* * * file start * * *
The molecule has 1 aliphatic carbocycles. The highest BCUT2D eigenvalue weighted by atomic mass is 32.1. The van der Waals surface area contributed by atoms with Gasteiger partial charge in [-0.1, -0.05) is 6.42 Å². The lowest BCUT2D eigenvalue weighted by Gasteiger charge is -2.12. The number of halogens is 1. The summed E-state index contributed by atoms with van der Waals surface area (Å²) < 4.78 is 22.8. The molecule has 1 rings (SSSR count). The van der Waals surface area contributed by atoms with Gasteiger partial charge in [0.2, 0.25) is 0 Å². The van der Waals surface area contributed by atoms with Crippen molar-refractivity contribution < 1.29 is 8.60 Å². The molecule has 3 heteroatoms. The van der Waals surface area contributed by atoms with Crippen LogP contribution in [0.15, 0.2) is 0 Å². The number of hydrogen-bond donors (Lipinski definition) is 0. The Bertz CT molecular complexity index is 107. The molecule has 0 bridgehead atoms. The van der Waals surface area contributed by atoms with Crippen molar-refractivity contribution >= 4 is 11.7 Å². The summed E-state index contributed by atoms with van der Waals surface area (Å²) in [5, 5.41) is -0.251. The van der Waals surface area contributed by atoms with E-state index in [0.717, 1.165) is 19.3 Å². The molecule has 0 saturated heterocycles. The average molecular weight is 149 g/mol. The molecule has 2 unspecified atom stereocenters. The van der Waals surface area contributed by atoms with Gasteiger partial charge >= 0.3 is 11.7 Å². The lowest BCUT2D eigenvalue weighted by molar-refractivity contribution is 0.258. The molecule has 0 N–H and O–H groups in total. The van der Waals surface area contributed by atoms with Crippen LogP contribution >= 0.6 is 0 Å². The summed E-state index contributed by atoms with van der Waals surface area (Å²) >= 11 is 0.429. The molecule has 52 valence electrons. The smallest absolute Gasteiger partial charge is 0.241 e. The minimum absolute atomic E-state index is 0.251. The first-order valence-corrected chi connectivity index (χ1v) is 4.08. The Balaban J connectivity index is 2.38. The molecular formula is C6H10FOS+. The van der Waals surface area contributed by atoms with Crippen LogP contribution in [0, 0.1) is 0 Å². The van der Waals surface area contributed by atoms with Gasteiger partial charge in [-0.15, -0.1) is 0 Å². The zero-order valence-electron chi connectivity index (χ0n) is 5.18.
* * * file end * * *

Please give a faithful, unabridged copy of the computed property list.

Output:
The molecule has 1 aliphatic carbocycles. The highest BCUT2D eigenvalue weighted by atomic mass is 32.1. The van der Waals surface area contributed by atoms with Gasteiger partial charge in [-0.1, -0.05) is 6.42 Å². The lowest BCUT2D eigenvalue weighted by Gasteiger charge is -2.12. The number of halogens is 1. The summed E-state index contributed by atoms with van der Waals surface area (Å²) < 4.78 is 22.8. The molecule has 1 rings (SSSR count). The van der Waals surface area contributed by atoms with Gasteiger partial charge in [0.2, 0.25) is 0 Å². The van der Waals surface area contributed by atoms with Crippen molar-refractivity contribution < 1.29 is 8.60 Å². The molecule has 3 heteroatoms. The van der Waals surface area contributed by atoms with Crippen LogP contribution in [0.15, 0.2) is 0 Å². The number of hydrogen-bond donors (Lipinski definition) is 0. The Bertz CT molecular complexity index is 107. The molecule has 0 bridgehead atoms. The van der Waals surface area contributed by atoms with Crippen molar-refractivity contribution >= 4 is 11.7 Å². The summed E-state index contributed by atoms with van der Waals surface area (Å²) in [5, 5.41) is -0.251. The van der Waals surface area contributed by atoms with E-state index in [0.717, 1.165) is 19.3 Å². The molecule has 0 saturated heterocycles. The average molecular weight is 149 g/mol. The molecule has 2 unspecified atom stereocenters. The van der Waals surface area contributed by atoms with Gasteiger partial charge >= 0.3 is 11.7 Å². The lowest BCUT2D eigenvalue weighted by molar-refractivity contribution is 0.258. The molecule has 0 N–H and O–H groups in total. The van der Waals surface area contributed by atoms with Crippen LogP contribution >= 0.6 is 0 Å². The summed E-state index contributed by atoms with van der Waals surface area (Å²) >= 11 is 0.429. The molecule has 52 valence electrons. The smallest absolute Gasteiger partial charge is 0.241 e. The minimum absolute atomic E-state index is 0.251. The first-order valence-corrected chi connectivity index (χ1v) is 4.08. The Balaban J connectivity index is 2.38. The molecular formula is C6H10FOS+. The van der Waals surface area contributed by atoms with Crippen LogP contribution in [0, 0.1) is 0 Å². The van der Waals surface area contributed by atoms with Gasteiger partial charge in [-0.15, -0.1) is 0 Å². The zero-order valence-electron chi connectivity index (χ0n) is 5.18.